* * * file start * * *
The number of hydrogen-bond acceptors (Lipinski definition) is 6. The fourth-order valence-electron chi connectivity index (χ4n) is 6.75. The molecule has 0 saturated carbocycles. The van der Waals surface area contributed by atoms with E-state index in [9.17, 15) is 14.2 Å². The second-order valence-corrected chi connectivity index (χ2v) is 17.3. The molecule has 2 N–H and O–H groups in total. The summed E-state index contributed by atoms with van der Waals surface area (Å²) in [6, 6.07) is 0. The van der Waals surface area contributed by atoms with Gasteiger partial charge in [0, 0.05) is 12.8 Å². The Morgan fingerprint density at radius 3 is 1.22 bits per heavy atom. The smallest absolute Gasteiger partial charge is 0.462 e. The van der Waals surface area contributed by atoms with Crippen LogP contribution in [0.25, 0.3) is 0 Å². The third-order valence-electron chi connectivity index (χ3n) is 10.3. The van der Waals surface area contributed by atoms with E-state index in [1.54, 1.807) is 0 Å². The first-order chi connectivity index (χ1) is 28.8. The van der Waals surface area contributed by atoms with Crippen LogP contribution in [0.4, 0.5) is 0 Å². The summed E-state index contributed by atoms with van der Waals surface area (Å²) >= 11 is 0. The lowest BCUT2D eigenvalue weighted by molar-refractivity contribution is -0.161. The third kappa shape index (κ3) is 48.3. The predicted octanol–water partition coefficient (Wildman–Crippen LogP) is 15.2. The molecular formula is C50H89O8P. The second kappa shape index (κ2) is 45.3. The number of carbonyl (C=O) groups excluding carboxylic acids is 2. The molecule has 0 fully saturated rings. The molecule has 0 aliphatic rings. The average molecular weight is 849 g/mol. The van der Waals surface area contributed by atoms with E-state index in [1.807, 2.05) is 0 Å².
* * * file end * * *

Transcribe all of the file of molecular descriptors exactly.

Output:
The number of hydrogen-bond acceptors (Lipinski definition) is 6. The fourth-order valence-electron chi connectivity index (χ4n) is 6.75. The molecule has 0 saturated carbocycles. The van der Waals surface area contributed by atoms with E-state index in [9.17, 15) is 14.2 Å². The second-order valence-corrected chi connectivity index (χ2v) is 17.3. The molecule has 2 N–H and O–H groups in total. The summed E-state index contributed by atoms with van der Waals surface area (Å²) in [6, 6.07) is 0. The van der Waals surface area contributed by atoms with Gasteiger partial charge in [0, 0.05) is 12.8 Å². The Morgan fingerprint density at radius 3 is 1.22 bits per heavy atom. The smallest absolute Gasteiger partial charge is 0.462 e. The van der Waals surface area contributed by atoms with Crippen LogP contribution in [0.25, 0.3) is 0 Å². The third-order valence-electron chi connectivity index (χ3n) is 10.3. The van der Waals surface area contributed by atoms with E-state index in [1.54, 1.807) is 0 Å². The first-order chi connectivity index (χ1) is 28.8. The van der Waals surface area contributed by atoms with Crippen LogP contribution in [0.4, 0.5) is 0 Å². The summed E-state index contributed by atoms with van der Waals surface area (Å²) >= 11 is 0. The lowest BCUT2D eigenvalue weighted by molar-refractivity contribution is -0.161. The third kappa shape index (κ3) is 48.3. The predicted octanol–water partition coefficient (Wildman–Crippen LogP) is 15.2. The molecular formula is C50H89O8P. The second kappa shape index (κ2) is 45.3. The number of carbonyl (C=O) groups excluding carboxylic acids is 2. The molecule has 0 fully saturated rings. The molecule has 0 aliphatic rings. The average molecular weight is 849 g/mol. The van der Waals surface area contributed by atoms with E-state index in [1.807, 2.05) is 0 Å².